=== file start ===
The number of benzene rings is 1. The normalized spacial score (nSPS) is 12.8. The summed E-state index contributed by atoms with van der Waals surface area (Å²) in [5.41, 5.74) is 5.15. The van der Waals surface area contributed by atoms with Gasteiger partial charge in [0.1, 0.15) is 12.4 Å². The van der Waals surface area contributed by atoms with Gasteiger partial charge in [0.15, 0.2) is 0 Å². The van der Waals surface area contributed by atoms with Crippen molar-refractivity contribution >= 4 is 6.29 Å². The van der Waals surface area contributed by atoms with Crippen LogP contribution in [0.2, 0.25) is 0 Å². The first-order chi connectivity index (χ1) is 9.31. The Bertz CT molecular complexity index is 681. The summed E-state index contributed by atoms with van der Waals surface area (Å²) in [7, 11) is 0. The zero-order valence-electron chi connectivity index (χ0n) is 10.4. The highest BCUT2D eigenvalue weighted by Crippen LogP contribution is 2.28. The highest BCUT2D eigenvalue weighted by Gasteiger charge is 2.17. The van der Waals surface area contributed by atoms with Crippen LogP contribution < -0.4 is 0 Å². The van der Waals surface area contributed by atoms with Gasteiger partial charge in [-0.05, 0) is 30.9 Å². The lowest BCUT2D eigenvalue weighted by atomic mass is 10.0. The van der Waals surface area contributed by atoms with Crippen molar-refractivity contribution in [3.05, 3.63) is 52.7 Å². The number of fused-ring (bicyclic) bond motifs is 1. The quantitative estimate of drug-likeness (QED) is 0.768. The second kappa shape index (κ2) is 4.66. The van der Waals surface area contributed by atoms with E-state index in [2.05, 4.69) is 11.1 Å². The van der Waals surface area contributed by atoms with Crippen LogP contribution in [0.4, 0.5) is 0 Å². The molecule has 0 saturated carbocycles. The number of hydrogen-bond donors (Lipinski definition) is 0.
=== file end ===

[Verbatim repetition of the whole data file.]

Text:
The number of benzene rings is 1. The normalized spacial score (nSPS) is 12.8. The summed E-state index contributed by atoms with van der Waals surface area (Å²) in [5.41, 5.74) is 5.15. The van der Waals surface area contributed by atoms with Gasteiger partial charge in [0.1, 0.15) is 12.4 Å². The van der Waals surface area contributed by atoms with Gasteiger partial charge in [0.15, 0.2) is 0 Å². The van der Waals surface area contributed by atoms with Crippen molar-refractivity contribution >= 4 is 6.29 Å². The van der Waals surface area contributed by atoms with Crippen LogP contribution in [0.2, 0.25) is 0 Å². The first-order chi connectivity index (χ1) is 9.31. The Bertz CT molecular complexity index is 681. The summed E-state index contributed by atoms with van der Waals surface area (Å²) in [7, 11) is 0. The zero-order valence-electron chi connectivity index (χ0n) is 10.4. The highest BCUT2D eigenvalue weighted by Crippen LogP contribution is 2.28. The highest BCUT2D eigenvalue weighted by Gasteiger charge is 2.17. The van der Waals surface area contributed by atoms with Crippen LogP contribution < -0.4 is 0 Å². The van der Waals surface area contributed by atoms with Gasteiger partial charge in [-0.05, 0) is 30.9 Å². The lowest BCUT2D eigenvalue weighted by atomic mass is 10.0. The van der Waals surface area contributed by atoms with Crippen molar-refractivity contribution in [3.05, 3.63) is 52.7 Å². The number of fused-ring (bicyclic) bond motifs is 1. The quantitative estimate of drug-likeness (QED) is 0.768. The second kappa shape index (κ2) is 4.66. The van der Waals surface area contributed by atoms with E-state index in [2.05, 4.69) is 11.1 Å². The van der Waals surface area contributed by atoms with Crippen LogP contribution in [0.4, 0.5) is 0 Å². The molecule has 0 saturated carbocycles. The number of hydrogen-bond donors (Lipinski definition) is 0.